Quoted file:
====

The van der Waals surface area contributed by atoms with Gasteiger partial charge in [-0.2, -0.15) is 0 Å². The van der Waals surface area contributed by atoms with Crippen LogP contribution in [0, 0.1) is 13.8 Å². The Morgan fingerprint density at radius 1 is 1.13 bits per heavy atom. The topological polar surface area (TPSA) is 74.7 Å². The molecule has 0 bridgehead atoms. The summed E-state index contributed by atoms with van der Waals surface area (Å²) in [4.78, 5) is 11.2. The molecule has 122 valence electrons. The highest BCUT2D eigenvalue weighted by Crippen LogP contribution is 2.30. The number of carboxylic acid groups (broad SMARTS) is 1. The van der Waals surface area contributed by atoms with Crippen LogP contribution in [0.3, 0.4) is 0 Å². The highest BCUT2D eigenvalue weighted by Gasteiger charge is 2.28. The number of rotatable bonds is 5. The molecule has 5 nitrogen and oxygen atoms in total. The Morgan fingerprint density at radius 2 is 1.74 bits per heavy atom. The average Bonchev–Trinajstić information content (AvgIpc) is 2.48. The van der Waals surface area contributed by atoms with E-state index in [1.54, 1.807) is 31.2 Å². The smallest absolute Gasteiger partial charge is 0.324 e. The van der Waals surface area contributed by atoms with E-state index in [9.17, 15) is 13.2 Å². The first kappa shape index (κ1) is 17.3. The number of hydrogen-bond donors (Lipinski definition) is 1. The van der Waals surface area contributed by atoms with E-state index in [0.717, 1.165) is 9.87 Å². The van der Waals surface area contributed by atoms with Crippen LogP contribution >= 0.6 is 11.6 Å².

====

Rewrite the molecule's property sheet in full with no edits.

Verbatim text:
The van der Waals surface area contributed by atoms with Gasteiger partial charge in [-0.2, -0.15) is 0 Å². The van der Waals surface area contributed by atoms with Crippen LogP contribution in [0, 0.1) is 13.8 Å². The Morgan fingerprint density at radius 1 is 1.13 bits per heavy atom. The topological polar surface area (TPSA) is 74.7 Å². The molecule has 0 bridgehead atoms. The summed E-state index contributed by atoms with van der Waals surface area (Å²) in [4.78, 5) is 11.2. The molecule has 122 valence electrons. The highest BCUT2D eigenvalue weighted by Crippen LogP contribution is 2.30. The number of carboxylic acid groups (broad SMARTS) is 1. The van der Waals surface area contributed by atoms with Crippen LogP contribution in [0.3, 0.4) is 0 Å². The highest BCUT2D eigenvalue weighted by Gasteiger charge is 2.28. The number of rotatable bonds is 5. The molecule has 5 nitrogen and oxygen atoms in total. The Morgan fingerprint density at radius 2 is 1.74 bits per heavy atom. The average Bonchev–Trinajstić information content (AvgIpc) is 2.48. The van der Waals surface area contributed by atoms with E-state index in [1.54, 1.807) is 31.2 Å². The smallest absolute Gasteiger partial charge is 0.324 e. The van der Waals surface area contributed by atoms with E-state index in [9.17, 15) is 13.2 Å². The first kappa shape index (κ1) is 17.3. The number of hydrogen-bond donors (Lipinski definition) is 1. The van der Waals surface area contributed by atoms with E-state index in [0.717, 1.165) is 9.87 Å². The van der Waals surface area contributed by atoms with Crippen LogP contribution >= 0.6 is 11.6 Å².